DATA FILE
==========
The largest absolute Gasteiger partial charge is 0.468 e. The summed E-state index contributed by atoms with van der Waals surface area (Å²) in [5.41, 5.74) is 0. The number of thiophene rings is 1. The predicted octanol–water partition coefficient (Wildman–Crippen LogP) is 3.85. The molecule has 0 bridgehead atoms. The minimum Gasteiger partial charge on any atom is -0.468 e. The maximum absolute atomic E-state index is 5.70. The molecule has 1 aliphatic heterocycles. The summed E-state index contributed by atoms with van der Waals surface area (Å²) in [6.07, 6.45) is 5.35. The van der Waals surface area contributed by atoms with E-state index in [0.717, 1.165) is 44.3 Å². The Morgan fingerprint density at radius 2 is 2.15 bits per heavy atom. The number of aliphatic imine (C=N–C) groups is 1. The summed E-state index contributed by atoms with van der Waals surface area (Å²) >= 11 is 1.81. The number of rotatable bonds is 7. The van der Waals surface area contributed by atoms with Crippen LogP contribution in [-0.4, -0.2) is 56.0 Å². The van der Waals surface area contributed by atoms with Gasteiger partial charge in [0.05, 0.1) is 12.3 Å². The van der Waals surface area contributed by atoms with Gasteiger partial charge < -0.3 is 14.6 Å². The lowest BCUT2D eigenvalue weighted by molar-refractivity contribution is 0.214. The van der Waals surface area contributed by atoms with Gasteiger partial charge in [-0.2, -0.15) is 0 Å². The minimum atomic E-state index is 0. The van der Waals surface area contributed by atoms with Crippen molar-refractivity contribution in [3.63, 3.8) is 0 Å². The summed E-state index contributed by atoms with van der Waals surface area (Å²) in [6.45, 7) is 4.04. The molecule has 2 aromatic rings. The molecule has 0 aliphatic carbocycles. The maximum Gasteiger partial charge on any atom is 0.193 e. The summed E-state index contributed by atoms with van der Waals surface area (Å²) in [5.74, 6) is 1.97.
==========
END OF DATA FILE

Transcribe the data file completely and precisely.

The largest absolute Gasteiger partial charge is 0.468 e. The summed E-state index contributed by atoms with van der Waals surface area (Å²) in [5.41, 5.74) is 0. The number of thiophene rings is 1. The predicted octanol–water partition coefficient (Wildman–Crippen LogP) is 3.85. The molecule has 0 bridgehead atoms. The minimum Gasteiger partial charge on any atom is -0.468 e. The maximum absolute atomic E-state index is 5.70. The molecule has 1 aliphatic heterocycles. The summed E-state index contributed by atoms with van der Waals surface area (Å²) in [6.07, 6.45) is 5.35. The van der Waals surface area contributed by atoms with E-state index in [0.717, 1.165) is 44.3 Å². The Morgan fingerprint density at radius 2 is 2.15 bits per heavy atom. The number of aliphatic imine (C=N–C) groups is 1. The summed E-state index contributed by atoms with van der Waals surface area (Å²) >= 11 is 1.81. The number of rotatable bonds is 7. The van der Waals surface area contributed by atoms with Crippen LogP contribution in [-0.4, -0.2) is 56.0 Å². The van der Waals surface area contributed by atoms with Gasteiger partial charge in [0.05, 0.1) is 12.3 Å². The van der Waals surface area contributed by atoms with Gasteiger partial charge < -0.3 is 14.6 Å². The lowest BCUT2D eigenvalue weighted by molar-refractivity contribution is 0.214. The van der Waals surface area contributed by atoms with Gasteiger partial charge in [-0.2, -0.15) is 0 Å². The minimum atomic E-state index is 0. The van der Waals surface area contributed by atoms with Crippen molar-refractivity contribution in [3.63, 3.8) is 0 Å². The summed E-state index contributed by atoms with van der Waals surface area (Å²) in [6.45, 7) is 4.04. The molecule has 2 aromatic rings. The molecule has 0 aliphatic carbocycles. The maximum Gasteiger partial charge on any atom is 0.193 e. The summed E-state index contributed by atoms with van der Waals surface area (Å²) in [5.74, 6) is 1.97.